Six mistakes companies make during international expansion

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Every business owner is bound to make a few slip-ups during international market expansion, but some missteps are costlier than others. Here, we count down six mistakes companies make when expanding business overseas, from the lighthearted to the heavy-handed, and offer guidance on how to avoid errors that could put a halt to your international plans.

  1. Your employee flies to a country as a tourist and begins closing deals.

Though you can commend your employee for his or her zest for business, international expansion is not something to be jumped into haphazardly – and it often requires fulfilling certain legal requirements in order to seal deals compliantly. The next time your worker goes on holiday, tell them to leave business at home and enjoy their time off instead.

  1. Your first contract is paid for, but you’re not registered to do business in your target country.

Proper registration is vital to building a compliant foundation for your international expansion. Whether you need to set up a legal entity or register as an employer, don’t be caught out by neglecting to secure the documentation you need to stay aboveboard.

  1. You expand your ecommerce business into a country where wifi is scarce.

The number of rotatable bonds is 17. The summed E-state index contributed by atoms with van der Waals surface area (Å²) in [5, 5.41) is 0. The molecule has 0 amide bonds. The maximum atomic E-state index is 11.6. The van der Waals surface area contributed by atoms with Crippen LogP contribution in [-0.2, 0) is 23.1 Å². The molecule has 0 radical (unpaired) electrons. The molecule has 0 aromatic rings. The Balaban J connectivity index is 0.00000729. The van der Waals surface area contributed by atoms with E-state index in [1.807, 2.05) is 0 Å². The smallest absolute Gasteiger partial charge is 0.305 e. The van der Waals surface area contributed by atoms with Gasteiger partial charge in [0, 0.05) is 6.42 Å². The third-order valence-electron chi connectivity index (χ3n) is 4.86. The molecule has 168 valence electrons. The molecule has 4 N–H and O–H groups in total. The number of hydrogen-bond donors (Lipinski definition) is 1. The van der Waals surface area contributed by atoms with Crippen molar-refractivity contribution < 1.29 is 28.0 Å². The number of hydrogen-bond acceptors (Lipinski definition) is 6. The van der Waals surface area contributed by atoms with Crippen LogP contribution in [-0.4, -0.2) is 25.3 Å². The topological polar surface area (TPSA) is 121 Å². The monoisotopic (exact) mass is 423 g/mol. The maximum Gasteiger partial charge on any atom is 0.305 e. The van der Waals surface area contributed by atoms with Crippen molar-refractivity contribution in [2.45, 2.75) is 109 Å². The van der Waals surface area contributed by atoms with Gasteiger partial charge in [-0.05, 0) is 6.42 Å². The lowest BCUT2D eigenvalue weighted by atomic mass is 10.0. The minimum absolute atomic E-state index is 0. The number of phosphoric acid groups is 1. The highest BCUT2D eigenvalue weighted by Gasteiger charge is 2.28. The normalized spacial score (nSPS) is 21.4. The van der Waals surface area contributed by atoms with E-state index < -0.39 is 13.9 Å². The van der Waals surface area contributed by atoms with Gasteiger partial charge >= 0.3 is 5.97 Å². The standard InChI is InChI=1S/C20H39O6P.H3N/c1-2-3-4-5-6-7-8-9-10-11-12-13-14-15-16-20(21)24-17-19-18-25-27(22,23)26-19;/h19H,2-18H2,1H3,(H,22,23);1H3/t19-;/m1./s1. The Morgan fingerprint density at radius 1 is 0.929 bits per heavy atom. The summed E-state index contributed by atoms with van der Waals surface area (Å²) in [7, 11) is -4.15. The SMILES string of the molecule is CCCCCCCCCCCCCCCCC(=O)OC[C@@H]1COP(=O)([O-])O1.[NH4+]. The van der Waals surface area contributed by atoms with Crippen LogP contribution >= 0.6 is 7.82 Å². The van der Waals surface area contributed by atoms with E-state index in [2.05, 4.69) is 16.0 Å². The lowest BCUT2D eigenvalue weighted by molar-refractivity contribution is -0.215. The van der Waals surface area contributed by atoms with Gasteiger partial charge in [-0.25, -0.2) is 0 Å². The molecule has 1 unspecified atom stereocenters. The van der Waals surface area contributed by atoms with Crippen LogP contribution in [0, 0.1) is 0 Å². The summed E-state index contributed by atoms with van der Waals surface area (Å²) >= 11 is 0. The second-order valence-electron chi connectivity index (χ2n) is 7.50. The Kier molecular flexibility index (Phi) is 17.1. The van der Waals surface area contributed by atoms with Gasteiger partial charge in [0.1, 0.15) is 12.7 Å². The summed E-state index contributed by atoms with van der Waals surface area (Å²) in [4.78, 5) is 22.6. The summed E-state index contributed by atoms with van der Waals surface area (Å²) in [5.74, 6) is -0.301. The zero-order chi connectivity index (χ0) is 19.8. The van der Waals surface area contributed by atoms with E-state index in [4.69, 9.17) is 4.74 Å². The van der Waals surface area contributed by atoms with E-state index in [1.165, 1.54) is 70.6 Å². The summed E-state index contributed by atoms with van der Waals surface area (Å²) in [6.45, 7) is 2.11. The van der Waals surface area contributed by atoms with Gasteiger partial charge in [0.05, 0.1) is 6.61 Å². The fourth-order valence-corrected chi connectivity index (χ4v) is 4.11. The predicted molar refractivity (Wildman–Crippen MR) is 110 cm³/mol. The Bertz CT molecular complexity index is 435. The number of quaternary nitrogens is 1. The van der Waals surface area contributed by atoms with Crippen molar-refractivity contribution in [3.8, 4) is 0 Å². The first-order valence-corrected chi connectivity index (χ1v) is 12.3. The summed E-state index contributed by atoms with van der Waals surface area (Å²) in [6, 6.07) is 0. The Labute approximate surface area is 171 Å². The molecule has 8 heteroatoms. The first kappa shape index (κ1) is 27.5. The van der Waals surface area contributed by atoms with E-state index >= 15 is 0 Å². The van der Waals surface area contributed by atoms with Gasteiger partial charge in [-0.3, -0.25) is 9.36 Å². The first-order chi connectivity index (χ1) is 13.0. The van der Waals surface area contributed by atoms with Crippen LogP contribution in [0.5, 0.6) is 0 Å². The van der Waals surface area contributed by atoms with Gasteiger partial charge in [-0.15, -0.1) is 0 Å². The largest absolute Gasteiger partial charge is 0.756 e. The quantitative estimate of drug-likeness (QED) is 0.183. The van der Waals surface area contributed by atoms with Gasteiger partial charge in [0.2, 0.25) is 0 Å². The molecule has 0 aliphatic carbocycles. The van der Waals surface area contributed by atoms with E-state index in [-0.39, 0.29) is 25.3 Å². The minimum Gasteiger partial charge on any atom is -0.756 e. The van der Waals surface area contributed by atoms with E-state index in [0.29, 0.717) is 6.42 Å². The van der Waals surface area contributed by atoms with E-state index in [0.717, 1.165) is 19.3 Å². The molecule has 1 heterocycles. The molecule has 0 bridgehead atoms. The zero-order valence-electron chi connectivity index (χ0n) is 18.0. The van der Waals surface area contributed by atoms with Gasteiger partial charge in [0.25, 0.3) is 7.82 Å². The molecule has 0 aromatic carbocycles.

Though ecommerce has made it easier than ever to do business abroad, it’s not the best option for every country. Consider the quality of internet in your target country and evaluate the shopping habits of your target market. Do customers prefer to buy products or services in person? How highly do they value face-to-face interaction? Though ecommerce may sound like a no-brainer, you have to be sure it’s right for your expansion location.

  1. You hire an employee in a new country without a payroll setup.

Making a new hire is exciting – but your new employee won’t be excited if they aren’t paid on time. Payroll errors negatively affect the morale of your workers and your overall company culture, and it can be hard to gain an employee’s confidence once mistakes are made. Be sure that your payroll systems are good to go before you bring in employees.

  1. You attempt to do everything yourself.

As a business owner, you’re used to doing the hard work yourself. Even so, international expansion requires expertise in the complex requirements of your target market, and seeking the right help is key. Galvin International, an international expansion business concierge service, recommends hiring local specialists and outsourcers – their team will even help you implement the advice of these experts. You may have a take-charge entrepreneurial attitude, but some things are better left to other people.

  1. You sign a contract with a partner without the right due diligence.

You connect with an overseas manufacturer, receive a sample shipment from them, and everything seems good to go. Time to sign the contract, right? Unfortunately, it’s rarely that simple. It’s essential that you conduct thorough due diligence on any partners you are involving in expanding your business abroad. In-depth research, paired with an in-person visit to the partner, can save you time and money in the future.

International expansion is a learning curve, but you can safeguard your business from mistakes through the right preparation. Take your global growth one step at a time and you’ll be on the right track for successful expansion.